February 9, 2020 - Hope had been healing well since the initial large mammary tumor removal on 1/10. The fact that intermittent blood spots in her urine were still being seen, was very concerning, but thinking that she had been spayed when the first mammary tumor was removed by the shelter's vet back in April 2019, and the fact that they treated for a UTI, it was contributed to a continuing UTI and she was placed on antibotics.
However, on Wed. January 29th, I found a large amount of blood. Neatly placed on the shower curtain lining of her pen run. Specifically it seemed, so I would not miss seeing it. That sent me into a little panic, and I called Community Animal Hospital, to get her an emergency appointment. Luckily Dr. Lorig did have a cancellation and we got a 4:10 appointment. I had picked up a good amount of the blood in a large syringe to bring along. Hope seemed fine otherwise.
Hope was first checked by x-ray to see if there were any stones or anything obvious that could be causing the bleeding. But, nothing was seen. Dr. Lorig sent the blood out for a cytology and ran an in-house PCV blood test to check for anemia. Her red blood cells were down a little, but not enough to cause concern. And we went home to wait for results of the cytology and to consider next steps including doing an ultrasound for more definition.
Sometimes cancer cells can show up in the cytology, but did not in Hope’s. Just “mild chronic inflammation with protein fluid and blood” Pathologist reported that, “based on her history of mammary adenocarcinoma, a possible lesion in the uterine stump was possible” even though cancer cells were not found in the blood. This was also the concern that Dr. Lorig had expressed.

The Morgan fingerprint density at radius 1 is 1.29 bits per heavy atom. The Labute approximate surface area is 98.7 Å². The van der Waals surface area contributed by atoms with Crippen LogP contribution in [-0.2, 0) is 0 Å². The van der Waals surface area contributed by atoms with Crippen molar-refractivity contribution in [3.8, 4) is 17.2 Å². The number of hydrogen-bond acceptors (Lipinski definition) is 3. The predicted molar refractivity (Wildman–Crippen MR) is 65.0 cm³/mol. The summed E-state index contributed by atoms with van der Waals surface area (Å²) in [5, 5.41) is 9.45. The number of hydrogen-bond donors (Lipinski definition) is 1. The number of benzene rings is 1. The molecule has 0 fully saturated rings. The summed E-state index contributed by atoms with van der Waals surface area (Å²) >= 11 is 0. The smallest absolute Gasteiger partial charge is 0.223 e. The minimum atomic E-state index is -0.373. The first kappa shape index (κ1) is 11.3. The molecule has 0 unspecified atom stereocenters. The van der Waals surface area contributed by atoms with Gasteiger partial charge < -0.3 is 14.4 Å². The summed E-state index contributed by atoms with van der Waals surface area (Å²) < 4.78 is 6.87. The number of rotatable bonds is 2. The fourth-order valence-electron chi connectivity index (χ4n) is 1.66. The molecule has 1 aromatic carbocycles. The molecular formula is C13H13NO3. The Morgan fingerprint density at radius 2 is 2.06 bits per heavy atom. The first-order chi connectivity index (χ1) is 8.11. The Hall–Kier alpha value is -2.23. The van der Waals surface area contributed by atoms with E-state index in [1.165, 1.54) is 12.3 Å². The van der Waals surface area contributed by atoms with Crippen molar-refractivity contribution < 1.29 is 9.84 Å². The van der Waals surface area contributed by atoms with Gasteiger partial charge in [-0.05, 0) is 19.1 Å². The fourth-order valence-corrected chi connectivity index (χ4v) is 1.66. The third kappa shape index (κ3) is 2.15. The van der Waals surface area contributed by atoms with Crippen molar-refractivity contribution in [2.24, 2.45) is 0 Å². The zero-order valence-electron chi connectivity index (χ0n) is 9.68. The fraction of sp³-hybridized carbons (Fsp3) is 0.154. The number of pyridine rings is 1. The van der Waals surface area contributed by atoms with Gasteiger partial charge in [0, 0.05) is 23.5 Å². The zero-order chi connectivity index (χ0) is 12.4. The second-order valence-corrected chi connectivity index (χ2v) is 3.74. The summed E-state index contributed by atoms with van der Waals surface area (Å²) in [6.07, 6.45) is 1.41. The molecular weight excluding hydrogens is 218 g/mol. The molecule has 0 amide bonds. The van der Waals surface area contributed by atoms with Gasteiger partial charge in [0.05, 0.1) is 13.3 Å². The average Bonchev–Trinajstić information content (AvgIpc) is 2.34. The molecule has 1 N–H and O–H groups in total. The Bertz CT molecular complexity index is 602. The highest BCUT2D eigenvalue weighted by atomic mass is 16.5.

Friday, Jan 31st: Next Step: Ultrasound. Hope now had both Dr. Lorig and Dr. Adelsohn providing her with the best possible chance to find out what the issue was and what could be done to help her. Dr. A. called with the results – they were seeing a mass near the bladder. And, also a tubular area. Which brought into question – was she really spayed? Did the vet just take the ovaries and leave part of the uterus? The mass was probably uterine cancer, but it did look encapsulated. She asked what did I want to do? Of course, I said I wanted to give her the best chance possible and if another surgery was what would do that we should go ahead. She cautioned about what she could possibily find as she would not know until she opened her up. I understood, but gave the go ahead as to me it was the only thing that could possibly help her.
Thursday, February 6: I dropped Hope off for surgery at 8:30 am that morning and arrived home about 9:30 am to wait for the call. The phone rang at 9:49 am. Hope's surgery was done and she was just waking up! She was never spayed!! Dr. A. found the complete uterus and both ovaries (one much larger than the other) and a very large tumor. The fact that the tumor was within the uterus was a blessing as it could be taken out with the uterus itself. The bleeding was caused by the tumor as it seemed ready to burst. So, it was very lucky we got to it in time.
If Hope had been spayed when she was young, she never would have had to gone through all of this!! Spaying her when the first mammary tumor was found, may have prevented the development of the second one. If the vet who removed the first tumor realized the connection between mammary and uterine cancer......
Photo taken 2/8/20 - Hope's prognosis is still guarded, but she has a chance to continue her story. It is frightening that so many others do not. We will keep you posted. Prayers, positive energy, and best wishes all welcomed as she continues to heal.
Updates will be posted on this page. Check on Hope often to see how she is doing!
Her vet bills are now over $3,000.
Please open your Heart For Hope!